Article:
Unbundling watch: Will millennials force hotels to menu price their services?
There’s a lot of buzz around “unbundling” – from cable packages to financial services – driven by the demands of the notoriously budget-conscious millennials.
In fact, one-third of millennials say they would stand on an airplane for a discount.
Indeed, the airline industry has proven that the strategy of unbundling can be hugely successful. Ancillary revenue for airlines almost topped $50 billion in 2014, the result of fees now collected on everything from baggage to extra legroom.
Following the success of unbundling, airlines such as American and Lufthansa have now begun to “re-bundle” their fees into “fare families.” These packages come with a range of benefits and restrictions such as priority boarding, different cancellation policies and opportunities to alter the itinerary.
Which begs the question, would an “unbundling” model work for hotels?
Younger, price-driven travelers are the obvious market for this, but there are some important considerations.
Airlines have proven “unbundling” is financially workable. But is it customer-friendly? Research suggests not.
An empirical study conducted by universities in the US, Germany and New Zealand assessed the impact ancillary fees have on consumer attitudes.
“Airline fees may lead to anger, retaliatory behaviour and avoidance tactics,” the study concluded.
Passengers also felt aggrieved at paying for add-ons they might have expected to be included in the price.
Given that hotels have significantly more extras than airlines, this response could be magnified if they were to embrace unbundling to the same extent. It’s clear that being upfront about what consumers are getting for their money would be vital in maintaining trust and earning repeat business.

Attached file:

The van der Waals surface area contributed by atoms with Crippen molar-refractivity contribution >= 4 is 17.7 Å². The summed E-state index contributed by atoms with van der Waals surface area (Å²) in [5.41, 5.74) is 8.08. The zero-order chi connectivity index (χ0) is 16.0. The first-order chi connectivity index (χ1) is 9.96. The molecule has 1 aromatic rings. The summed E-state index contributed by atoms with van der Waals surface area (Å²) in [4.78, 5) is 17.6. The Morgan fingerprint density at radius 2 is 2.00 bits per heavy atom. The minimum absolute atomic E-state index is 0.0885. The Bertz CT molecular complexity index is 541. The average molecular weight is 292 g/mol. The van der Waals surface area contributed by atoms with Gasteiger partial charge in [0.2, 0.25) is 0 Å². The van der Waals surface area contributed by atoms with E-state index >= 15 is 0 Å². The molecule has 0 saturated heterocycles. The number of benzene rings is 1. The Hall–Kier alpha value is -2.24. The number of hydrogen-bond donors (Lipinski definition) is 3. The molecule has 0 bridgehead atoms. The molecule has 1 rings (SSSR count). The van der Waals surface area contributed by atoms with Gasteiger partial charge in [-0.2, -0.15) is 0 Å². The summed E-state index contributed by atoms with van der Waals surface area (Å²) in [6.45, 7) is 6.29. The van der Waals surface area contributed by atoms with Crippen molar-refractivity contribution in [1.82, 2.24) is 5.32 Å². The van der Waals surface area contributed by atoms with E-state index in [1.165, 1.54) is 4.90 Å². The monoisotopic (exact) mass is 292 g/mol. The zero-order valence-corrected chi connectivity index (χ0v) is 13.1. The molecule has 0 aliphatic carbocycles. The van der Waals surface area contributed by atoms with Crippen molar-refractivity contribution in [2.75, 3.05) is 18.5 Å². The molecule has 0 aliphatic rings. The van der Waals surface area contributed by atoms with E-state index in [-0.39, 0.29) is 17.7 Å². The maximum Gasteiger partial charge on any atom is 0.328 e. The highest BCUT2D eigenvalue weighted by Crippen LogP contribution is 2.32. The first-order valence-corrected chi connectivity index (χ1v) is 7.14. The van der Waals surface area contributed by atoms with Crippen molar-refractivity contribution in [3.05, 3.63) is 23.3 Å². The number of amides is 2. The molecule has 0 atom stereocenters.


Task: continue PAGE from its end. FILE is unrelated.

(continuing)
But the other issue to consider when presenting customers with so many options is its impact on decision-making.
The stress factor
Booking a room can be hugely stressful when too many options are presented at once. Having to decide between a variety of add-ons can easily lead customers to abandon a booking.
One possible solution is to stagger add-ons throughout the booking process to reduce the decision-making load.
Alternatively, hotels could suggest add-on services or experiences via email a few weeks before guests arrive, cross-selling at a time when vacation excitement is peaking.
But there’s another issue related to the proliferation of choice.
Research has shown it can lead people to second-guess and regret their decisions. Arguably, unbundling the extensive menu of amenities at a property is a recipe for this kind of buyer’s remorse.
But it hasn’t stopped Tune Hotels from offering its own “pay as you use” system. Currently, guests are required to pay for extras such as TV, wifi, even towels and toiletries. Other hotels have started to implement additional fees for services such as holding your bags before a flight, or checking in early or checking out later.
The question is, how many extras might hotels eventually try monetizing?
On the one hand, the upsell opportunities are vast, and impulse purchases are highly likely when travelers are on vacation. And on the other, cost-conscious travelers will appreciate the option to save money where they can.
But is there a fine line between customers’ perceptions of value and price gouging.